MINNEAPOLIS, March 1 (UPI) -- Government officials and Minnesota Vikings owner Zygi Wilf announced an agreement to build a new stadium that would keep the Vikings in Minnesota for 30 years.
Wilf was joined by Minnesota Gov. Mark Dayton and Minneapolis Mayor R.T. Rybak in announcing that the new stadium would be built at the site of the Metrodome.
The fixed-roof facility is expected to cost $975 million but would be financed without additional taxes from Minnesotans. The Vikings would contribute $427 million with the state funding $398 million and the city of Minneapolis chipping in $150 million.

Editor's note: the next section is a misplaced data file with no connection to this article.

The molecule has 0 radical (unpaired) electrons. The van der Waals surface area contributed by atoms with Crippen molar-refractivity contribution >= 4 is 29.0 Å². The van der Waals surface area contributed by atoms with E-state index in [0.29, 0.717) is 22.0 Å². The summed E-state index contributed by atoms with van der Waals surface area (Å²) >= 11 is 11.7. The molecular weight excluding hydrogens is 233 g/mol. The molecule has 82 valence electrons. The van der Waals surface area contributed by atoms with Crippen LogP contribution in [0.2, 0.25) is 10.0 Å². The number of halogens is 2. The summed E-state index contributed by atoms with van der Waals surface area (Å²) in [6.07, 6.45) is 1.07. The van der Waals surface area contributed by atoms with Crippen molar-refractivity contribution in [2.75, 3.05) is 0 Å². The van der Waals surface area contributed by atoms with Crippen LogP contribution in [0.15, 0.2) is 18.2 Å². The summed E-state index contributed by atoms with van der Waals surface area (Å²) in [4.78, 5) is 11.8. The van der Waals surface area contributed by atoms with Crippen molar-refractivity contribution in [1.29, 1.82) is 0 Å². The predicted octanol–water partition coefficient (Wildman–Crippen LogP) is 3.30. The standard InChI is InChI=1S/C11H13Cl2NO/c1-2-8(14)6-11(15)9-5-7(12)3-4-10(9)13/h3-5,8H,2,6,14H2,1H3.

Support from both state and city legislators must be won before the project can proceed.
"This solution simple makes sense," Rybak said. "The site has been the home of the Minnesota Vikings for the last 30 years and will be its home for the next 30 years in a publicly owned, modern facility."
The Vikings moved into the Hubert H. Humphrey Metrodome in 1982 after playing in Metropolitan Stadium from 1961-81. They would likely play next season in the Metrodome but then have home games in TCF Bank Stadium on the campus of the University of Minnesota until the new facility is finished. A target date of 2016 was set for opening the stadium.
Supporters said the stadium could be used year round and could draw events such as a Super Bowl or NCAA Final Four.